We can imagine an alternate world in which Thatcherism broadly failed. This would have been the case if the Falklands War had been either lost or prevented sensibly. We might have carried on with a reformed version of the successful Corporatist system that had flourished from the 1940s to 1960s and was still functioning in the 1970s, despite the crises of inflation and trade union militancy. (At the time of Thatcher’s death, it was pointed out that overall growth in the UK was better in the despised 1970s than in any decade since. That she had entirely wasted the windfall of North Sea Oil – unlike Norway, which has kept it for the benefit of its citizens.)
There were a series of crises in the 1970s, including the end of cheap oil when OPEC realised that they could control the market. Things needed to be changed, and many things were changed. But the New Right economic changes were not an overall success. They damaged a system that was basically sound and needed just to be updated. Indeed, the system has remained broadly Corporatist, but special privileges are given to anything that has the appearance of Private Enterprise.
Ordinary Britons have paid a large price for Thatcher’s attempts to repeal the 20th century. Talking about the ‘Macroeconomic Impact of Liberalism’ report, The Guardian says:
“The economists find that average annual growth of per capita GDP fell from 2.6% per year in the three decades prior to 1980 to 2.2% per year in the following decades to 2007, and a decline of 0.2% per year since 2007. Productivity growth slowed even more sharply, from 2.9% per year in the three decades prior to 1980, compared with 1.7% from 1980 to 2007, and a decline of 0.2% per year since 2007.”[b]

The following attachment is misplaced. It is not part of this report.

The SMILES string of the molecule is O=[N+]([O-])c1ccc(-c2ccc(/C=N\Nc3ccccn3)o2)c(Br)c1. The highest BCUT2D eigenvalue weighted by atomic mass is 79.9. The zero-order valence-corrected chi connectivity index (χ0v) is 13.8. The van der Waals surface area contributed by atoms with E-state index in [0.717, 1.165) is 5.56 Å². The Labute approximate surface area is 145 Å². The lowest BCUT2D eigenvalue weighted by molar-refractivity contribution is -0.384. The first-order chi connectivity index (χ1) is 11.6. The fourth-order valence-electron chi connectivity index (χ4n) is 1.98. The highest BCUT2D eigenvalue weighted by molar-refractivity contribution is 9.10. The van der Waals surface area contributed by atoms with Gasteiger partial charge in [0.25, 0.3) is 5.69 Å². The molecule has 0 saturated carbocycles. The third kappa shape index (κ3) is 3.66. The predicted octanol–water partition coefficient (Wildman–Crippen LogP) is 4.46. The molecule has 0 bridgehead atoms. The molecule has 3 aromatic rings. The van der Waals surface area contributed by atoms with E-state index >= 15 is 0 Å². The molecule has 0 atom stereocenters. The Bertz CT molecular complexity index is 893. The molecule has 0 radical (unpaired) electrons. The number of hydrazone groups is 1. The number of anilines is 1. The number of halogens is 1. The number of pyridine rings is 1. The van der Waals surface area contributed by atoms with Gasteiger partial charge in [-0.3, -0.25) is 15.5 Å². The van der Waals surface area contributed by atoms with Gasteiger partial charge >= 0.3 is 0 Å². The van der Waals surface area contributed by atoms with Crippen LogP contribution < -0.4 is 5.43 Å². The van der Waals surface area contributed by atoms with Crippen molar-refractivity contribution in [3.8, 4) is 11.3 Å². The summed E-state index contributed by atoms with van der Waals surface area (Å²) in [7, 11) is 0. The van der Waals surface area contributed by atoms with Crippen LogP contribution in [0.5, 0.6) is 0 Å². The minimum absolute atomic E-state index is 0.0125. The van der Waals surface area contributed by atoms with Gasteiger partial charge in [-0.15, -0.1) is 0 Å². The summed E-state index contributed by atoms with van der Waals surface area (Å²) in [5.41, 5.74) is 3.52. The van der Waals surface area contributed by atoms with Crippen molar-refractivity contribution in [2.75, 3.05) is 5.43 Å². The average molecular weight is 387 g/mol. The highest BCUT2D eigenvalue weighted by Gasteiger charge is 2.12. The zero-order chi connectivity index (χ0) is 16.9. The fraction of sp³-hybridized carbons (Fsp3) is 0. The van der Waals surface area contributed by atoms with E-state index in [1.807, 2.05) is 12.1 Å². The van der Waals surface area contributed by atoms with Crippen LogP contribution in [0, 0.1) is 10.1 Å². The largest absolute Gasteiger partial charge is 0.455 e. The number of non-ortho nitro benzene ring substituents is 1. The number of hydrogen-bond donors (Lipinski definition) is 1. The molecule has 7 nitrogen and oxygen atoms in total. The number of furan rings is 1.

But Thatcherism wasn’t a failure for the very rich, the more-than-millionaire class that dominate business, the media and politics. Those people have got an unfair and unearned share of the new wealth created since the 1970s. An absurdly large slice of an undersized cake. Have gone on flourishing after the crisis of 2008, because a crisis caused by speculative finance was successfully blamed on state power and state spending:
“FTSE 100 chief executives (CEO) earn on average 183 times more than a full-time worker, research suggests.
“A report by the High Pay Centre, a think tank which monitors income distribution, shows that top bosses earned on average £4.964m in 2014.